In 1985, the Trustees of the Masters, Mates and Pilots' Individual Retirement Account Plan and Pension Plans (the "Plans") sued Tower Asset Management and its principal managers, including the individual appellants, for self-dealing and breach of their fiduciary obligations in violation of Sections 406(b)(1) and (3), 29 U.S.C. §§ 1106(b)(1) and (3) (1988). Judge Broderick entered summary judgment for the plaintiffs. Lowen v. Tower Asset Management, Inc., 653 F.Supp. 1542 (S.D.N.Y.1987). We affirmed, noting that the uncontradicted evidence was that defendants "caus[ed] the investment of approximately $30 million of the Plans' assets in companies in which one or more of the defendants owned an interest and/or from which one or more defendants received fees or other consideration. The investments caused the Plans to lose more than $20 million." Lowen v. Tower Asset Management, Inc., 829 F.2d 1209, 1212 (2d Cir.1987). Familiarity with our prior decision is assumed.
The participants and beneficiaries of the Plans also filed several actions against appellants. These were consolidated before Judge Broderick, who certified a class action. Simultaneously, the Secretary of Labor filed the present action against appellants. The Secretary's action relied on the same evidence detailed in Lowen and was consolidated with the other actions. Judge Broderick granted plaintiffs' motion for summary judgment based on the collateral estoppel effect of the factual and legal findings of Lowen.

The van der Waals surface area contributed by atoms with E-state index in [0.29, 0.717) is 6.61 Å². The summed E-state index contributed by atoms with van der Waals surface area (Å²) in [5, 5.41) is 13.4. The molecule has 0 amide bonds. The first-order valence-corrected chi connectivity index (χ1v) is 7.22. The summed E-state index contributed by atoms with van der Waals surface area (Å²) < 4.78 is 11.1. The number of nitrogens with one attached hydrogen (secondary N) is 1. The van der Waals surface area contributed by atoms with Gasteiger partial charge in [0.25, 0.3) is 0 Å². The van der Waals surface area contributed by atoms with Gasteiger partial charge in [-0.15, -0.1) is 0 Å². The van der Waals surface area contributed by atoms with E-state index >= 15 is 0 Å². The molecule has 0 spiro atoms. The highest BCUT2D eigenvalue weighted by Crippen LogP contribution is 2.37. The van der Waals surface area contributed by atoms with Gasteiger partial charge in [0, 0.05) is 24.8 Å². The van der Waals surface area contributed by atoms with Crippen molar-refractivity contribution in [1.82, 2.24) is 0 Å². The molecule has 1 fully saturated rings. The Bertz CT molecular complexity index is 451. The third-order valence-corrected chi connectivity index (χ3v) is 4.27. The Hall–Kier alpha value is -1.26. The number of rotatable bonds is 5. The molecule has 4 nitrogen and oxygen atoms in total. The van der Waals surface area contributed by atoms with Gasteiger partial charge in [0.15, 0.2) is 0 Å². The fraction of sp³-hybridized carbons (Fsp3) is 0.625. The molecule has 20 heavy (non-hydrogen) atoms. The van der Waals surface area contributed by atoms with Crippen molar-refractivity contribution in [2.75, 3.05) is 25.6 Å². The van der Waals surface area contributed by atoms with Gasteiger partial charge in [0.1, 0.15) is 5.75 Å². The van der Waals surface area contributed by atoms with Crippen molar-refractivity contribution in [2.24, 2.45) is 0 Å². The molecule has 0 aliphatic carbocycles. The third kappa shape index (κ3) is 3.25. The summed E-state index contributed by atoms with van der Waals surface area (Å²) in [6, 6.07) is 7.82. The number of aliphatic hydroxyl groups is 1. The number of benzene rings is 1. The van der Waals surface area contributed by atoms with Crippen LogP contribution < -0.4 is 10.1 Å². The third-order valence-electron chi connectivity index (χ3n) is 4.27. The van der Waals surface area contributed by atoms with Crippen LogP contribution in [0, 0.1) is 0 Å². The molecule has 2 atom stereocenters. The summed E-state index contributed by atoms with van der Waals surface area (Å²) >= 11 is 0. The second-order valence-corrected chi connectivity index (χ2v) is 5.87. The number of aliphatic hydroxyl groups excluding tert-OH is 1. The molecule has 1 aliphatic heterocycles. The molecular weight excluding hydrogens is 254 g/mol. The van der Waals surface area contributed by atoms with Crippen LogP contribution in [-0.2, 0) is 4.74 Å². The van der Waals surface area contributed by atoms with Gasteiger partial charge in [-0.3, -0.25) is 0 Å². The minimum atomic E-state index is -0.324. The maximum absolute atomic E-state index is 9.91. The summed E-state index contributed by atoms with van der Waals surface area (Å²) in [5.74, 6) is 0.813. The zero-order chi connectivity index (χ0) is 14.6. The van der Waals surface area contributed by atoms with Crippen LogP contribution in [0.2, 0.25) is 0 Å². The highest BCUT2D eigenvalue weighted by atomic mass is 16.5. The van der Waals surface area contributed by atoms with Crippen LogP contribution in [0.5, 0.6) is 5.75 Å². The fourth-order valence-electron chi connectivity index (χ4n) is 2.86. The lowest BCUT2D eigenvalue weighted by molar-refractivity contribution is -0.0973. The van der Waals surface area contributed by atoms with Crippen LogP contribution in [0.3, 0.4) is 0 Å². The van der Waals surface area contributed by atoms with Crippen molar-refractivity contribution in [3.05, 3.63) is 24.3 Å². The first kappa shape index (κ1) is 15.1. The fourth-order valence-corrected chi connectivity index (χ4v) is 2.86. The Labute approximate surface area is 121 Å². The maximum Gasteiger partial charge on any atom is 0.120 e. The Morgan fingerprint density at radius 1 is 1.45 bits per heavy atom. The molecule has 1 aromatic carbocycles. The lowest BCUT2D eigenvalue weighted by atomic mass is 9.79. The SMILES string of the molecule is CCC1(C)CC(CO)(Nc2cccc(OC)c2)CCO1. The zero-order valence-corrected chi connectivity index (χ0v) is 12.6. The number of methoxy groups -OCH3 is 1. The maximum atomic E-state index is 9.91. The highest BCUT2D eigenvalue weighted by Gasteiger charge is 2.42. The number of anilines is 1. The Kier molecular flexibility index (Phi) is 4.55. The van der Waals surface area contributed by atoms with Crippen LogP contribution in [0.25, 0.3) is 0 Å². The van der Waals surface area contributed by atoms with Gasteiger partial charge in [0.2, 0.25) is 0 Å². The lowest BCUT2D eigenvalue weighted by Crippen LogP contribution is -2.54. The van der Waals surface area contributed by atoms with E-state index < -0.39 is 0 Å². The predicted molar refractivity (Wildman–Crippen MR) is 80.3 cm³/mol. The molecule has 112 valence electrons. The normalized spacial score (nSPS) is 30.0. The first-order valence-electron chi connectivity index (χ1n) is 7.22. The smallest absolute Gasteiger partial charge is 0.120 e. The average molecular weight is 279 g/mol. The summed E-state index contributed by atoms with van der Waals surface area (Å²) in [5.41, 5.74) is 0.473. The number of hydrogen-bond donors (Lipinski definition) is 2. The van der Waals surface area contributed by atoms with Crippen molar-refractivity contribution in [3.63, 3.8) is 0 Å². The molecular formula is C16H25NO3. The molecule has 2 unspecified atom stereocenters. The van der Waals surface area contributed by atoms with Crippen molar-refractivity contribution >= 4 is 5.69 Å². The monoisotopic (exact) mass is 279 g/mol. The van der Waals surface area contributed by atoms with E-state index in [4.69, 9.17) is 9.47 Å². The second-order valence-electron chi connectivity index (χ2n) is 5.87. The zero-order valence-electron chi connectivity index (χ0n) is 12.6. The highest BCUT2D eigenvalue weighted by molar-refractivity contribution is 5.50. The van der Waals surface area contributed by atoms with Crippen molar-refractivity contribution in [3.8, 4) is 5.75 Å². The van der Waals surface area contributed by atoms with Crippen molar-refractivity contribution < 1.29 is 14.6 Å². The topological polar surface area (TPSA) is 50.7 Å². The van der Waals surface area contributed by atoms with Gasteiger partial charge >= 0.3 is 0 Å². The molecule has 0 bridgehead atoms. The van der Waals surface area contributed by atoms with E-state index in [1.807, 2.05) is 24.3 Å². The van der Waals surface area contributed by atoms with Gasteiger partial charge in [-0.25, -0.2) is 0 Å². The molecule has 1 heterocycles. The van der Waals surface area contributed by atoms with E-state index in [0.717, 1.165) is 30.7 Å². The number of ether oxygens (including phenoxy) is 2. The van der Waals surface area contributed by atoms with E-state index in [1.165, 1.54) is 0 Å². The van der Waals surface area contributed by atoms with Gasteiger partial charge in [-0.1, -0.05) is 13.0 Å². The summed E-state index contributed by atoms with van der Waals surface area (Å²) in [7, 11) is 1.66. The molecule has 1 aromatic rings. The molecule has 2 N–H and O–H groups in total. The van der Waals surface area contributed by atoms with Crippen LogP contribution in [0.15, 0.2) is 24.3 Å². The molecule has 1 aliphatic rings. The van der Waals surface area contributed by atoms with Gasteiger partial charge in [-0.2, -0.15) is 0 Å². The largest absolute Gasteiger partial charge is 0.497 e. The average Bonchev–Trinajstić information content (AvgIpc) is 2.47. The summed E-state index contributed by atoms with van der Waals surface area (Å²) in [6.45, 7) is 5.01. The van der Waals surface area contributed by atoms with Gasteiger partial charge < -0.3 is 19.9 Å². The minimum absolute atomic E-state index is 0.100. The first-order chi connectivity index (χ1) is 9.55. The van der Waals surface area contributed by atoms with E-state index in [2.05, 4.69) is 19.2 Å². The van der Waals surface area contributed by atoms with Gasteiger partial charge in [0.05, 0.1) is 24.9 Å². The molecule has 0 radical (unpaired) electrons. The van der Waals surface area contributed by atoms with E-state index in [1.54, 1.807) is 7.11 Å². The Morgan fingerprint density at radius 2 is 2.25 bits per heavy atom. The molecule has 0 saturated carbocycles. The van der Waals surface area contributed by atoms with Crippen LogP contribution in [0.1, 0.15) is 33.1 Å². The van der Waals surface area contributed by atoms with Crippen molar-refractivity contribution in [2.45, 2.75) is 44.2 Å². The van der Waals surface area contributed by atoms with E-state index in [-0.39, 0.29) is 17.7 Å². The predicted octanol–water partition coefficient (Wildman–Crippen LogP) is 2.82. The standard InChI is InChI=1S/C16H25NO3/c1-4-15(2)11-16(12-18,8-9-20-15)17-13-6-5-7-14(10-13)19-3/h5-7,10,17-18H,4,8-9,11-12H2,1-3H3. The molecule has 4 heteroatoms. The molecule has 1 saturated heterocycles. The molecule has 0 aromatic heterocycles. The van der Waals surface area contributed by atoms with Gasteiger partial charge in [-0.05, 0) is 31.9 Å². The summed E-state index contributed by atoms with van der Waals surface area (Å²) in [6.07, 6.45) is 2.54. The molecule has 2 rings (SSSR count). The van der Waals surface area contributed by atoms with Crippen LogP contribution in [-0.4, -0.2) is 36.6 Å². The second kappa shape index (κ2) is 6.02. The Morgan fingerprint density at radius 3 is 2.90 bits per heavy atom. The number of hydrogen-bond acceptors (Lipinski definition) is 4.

Appellants, who invoked the privilege against self-incrimination during the Lowen proceedings and successfully avoided prosecution until the statute of limitations had run, now boldly contend that the district court erred in barring them from performing any future services for ERISA pension plans. The fact that they now appear before this court without remorse, with a kitbag of transparent excuses and frivolous legal contentions, demonstrates for us the wisdom of Judge Broderick's ruling.
ERISA prohibits certain transactions because they inherently compromise the duty of trust that is imposed upon a fiduciary. 29 U.S.C. § 1106 (1988). When a duty of loyalty is violated by a fiduciary, the statute provides for penalties to be assessed against that person. 29 U.S.C. § 1109 (1988). Although section 1109 enumerates a variety of penalties, we are free to fashion other remedies, including those developed under the law of trusts, tailored to the special nature of employee benefit plans. Firestone Tire & Rubber Co. v. Bruch, 489 U.S. 101, 110-11, 109 S.Ct. 948, 953-54, 103 L.Ed.2d 80 (1989).